Doug I'm afraid that you are wrong about the switches. "Within there rating" means that they must be rated for the load they will switch. Switches do not have to be capable of carrying or controlling the entire ampacity of the circuit in which they are installed. -- Tom H
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can use a 15a switch on a 20a circuit to feed a 5a light fixture, why can't you use #14 wire from the switch to the light?)
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toller wrote:

that are installed in your home. A very common rating is 10A@120VAC. Most common snap switches are not rated for fifteen amperes. The reason that it is acceptable is that there is a very low likelihood of the switch being subjected to the full amperage of the circuit. Also keep in mind that switches are not rated for the load they can carry but rather for the load they can make and break repeatedly. Switches can control higher AC currents than they can DC. Since switches are contained in a listed switch or outlet box and they are in series with the load they are very unlikely to carry the circuits ampacity and still less likely to have to break that ampacity. The obvious exception is a switch used to control a receptacle outlet. The inspector is correct to insist that those be rated for the ampacity of the circuit or the intended ampacity of that receptacles pattern whichever is less.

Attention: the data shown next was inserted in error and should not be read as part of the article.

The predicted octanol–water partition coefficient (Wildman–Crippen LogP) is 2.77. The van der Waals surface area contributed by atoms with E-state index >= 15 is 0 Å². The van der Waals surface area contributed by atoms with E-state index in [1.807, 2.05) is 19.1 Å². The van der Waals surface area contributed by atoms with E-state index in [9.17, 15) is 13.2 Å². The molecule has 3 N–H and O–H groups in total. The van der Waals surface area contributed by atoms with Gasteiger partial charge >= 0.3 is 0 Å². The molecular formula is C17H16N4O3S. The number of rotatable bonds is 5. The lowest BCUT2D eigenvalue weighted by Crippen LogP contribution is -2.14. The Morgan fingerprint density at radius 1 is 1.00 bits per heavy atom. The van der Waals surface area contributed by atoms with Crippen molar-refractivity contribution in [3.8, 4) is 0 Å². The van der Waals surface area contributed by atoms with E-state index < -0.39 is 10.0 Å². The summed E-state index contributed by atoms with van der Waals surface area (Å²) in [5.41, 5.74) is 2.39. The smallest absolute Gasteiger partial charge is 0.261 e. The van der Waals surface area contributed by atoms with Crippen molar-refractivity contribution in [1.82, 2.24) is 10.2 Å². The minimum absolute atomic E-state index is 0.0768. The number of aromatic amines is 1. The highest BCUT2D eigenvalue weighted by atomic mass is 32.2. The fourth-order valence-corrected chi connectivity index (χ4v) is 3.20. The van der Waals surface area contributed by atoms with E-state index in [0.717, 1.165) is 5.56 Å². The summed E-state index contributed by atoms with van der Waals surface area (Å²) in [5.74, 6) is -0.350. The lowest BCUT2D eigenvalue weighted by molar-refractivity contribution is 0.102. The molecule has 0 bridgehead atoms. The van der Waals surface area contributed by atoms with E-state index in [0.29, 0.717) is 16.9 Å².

A very interesting trivia Question is what is the meaning of the T that is stamped into the strap of some switches.
As to your question about wire the answer is that the wire is rated for what it can carry without damage to it's insulation rather than what it can "control." Switches are rated for what they can control. They can carry more current than they can control without damage. -- Tom H
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Eric and Megan Swope wrote: